here was only one element more beautiful than the roses, lilies and other flower varieties decorating Garland Brook Cemetery this weekend. That’s the remembered sacrifice, blossoming in full this Memorial Day holiday among cemetery visitors.

Columbus’ Heather McDonald, a member of the local Joseph Hart Chapter of the National Society of the Daughters of the American Revolution, got a close-up look at such selflessness. She gathered with a small group dedicating a new metal marker for Mary Means Hart, the wife of Joseph Hart, a Revolutionary War soldier who moved to Clifty Creek in October 1820.

“Women had just as important roles to play as the men (around wartime),” McDonald said. “You have to remember that the Harts also would have sacrificed being near other family members and definitely sacrificed comfort to come here (from Tennessee) to settle a new community.”

Nearby in Garland Brook, volunteers placed American flags at the gravesites of all military veterans. In Section 75, Vietnam veterans Larry Garrity and John Holguin stepped slowly and gingerly as they matched names on headstones with those on a clipboard.

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On a morning as cloudy as America’s freedom must have looked to cynics through many a military conflict, the pair looked nearly dumbfounded when asked why they gave hours out of their day.

“They’re brothers,” Garrity said with a steady and serious gaze of the deceased veterans. “And we can’t forget them.”

Minutes after he spoke, a lonely bell tolled in the distance as if to add emphasis to his words. All around the duo, the small red, white and blue markers symbolized courage as firm as the sleek, granite headstones that many of the flags flanked.

Every few minutes, Mother Nature stirred the wind enough to flap the full-sized American flags lining the cemetery’s main thoroughfare. Amid the surrounding silence, a sound surfaced like the pitter-patter of dignified applause — a timely salute for those upon whom a nation’s freedom rests.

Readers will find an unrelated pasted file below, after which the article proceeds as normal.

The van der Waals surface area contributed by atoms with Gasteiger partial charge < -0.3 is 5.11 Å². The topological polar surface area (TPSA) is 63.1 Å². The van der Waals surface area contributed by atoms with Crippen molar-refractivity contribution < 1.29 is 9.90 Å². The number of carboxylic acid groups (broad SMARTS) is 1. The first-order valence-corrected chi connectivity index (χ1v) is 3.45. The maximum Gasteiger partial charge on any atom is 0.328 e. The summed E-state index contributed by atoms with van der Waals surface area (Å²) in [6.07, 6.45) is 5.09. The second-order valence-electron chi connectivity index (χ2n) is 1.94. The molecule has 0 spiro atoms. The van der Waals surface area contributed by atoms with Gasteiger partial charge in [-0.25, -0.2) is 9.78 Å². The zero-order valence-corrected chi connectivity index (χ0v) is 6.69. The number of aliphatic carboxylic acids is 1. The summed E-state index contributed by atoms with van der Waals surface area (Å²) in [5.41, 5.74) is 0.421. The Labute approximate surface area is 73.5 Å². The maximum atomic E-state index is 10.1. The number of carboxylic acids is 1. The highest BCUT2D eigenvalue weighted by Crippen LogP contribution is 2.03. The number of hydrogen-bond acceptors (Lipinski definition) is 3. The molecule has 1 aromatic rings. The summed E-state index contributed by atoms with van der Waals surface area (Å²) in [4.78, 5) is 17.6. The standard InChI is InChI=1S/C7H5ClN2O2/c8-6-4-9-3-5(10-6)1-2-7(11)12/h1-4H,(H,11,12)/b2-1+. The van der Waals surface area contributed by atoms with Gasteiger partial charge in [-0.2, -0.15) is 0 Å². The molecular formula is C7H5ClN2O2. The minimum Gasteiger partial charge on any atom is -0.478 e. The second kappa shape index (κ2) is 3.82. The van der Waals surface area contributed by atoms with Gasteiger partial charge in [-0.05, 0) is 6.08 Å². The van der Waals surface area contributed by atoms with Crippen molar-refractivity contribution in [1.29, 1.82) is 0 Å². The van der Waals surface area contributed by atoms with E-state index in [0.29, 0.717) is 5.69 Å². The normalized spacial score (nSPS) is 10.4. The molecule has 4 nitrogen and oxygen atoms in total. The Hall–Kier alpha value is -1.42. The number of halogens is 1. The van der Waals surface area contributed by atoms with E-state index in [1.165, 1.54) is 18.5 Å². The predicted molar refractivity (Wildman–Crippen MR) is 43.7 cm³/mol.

In Columbus area, the holiday weekend promises hearty helpings of fun as much as homage. Here are a few of the possibilities:

Monday’s Military remembrances: 9 a.m., tossing of wreaths into the East Fork White River from the Robert N. Stewart Bridge by auxiliaries of the American Legion and Veterans of Foreign Wars and rifle volley by members of the Bartholomew County Veterans Honor Guard; 10 a.m., observances in the veterans section of Garland Brook Cemetery by the local AMVETS chapter; 11 a.m., community Memorial Day observance at the Memorial for Veterans, where speaker Amanda Klei will talk about a project to purchase headstones for unmarked veterans’ graves.

Striking up the band: Columbus Indiana Philharmonic annual, free Salute! patriotic concert honoring veterans, 7 p.m. today on the lawn of the Bartholomew County Memorial for Veterans, Second and Jackson streets in downtown Columbus.

Making a splash: Swimming at Donner Aquatic Center, 739 22nd St. in Columbus, noon to 6 p.m. Saturday, Sunday and Monday. Swimming at Ceraland Aquatic Center, 11 a.m. to 8 p.m. Saturday, noon to 7 p.m. Sunday, and 11 a.m. to 5 p.m. Monday, 3989 S. County Road 525E, Columbus.

Other Ceraland Park events: Free outdoor film at the park amphitheater, “Alexander and the Terrible, Horrible, No Good, Very Bad Day” at sunset today. Other weekend events include free outdoor live music in the amphitheater, Dwight Lightning & the Conch City All-Stars, 6 to 8 p.m. Saturday. Gate fee is $2 per person (ages 4 and older) at the park.

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Brian Blair is a reporter for The Republic. He can be reached at or 812-379-5672.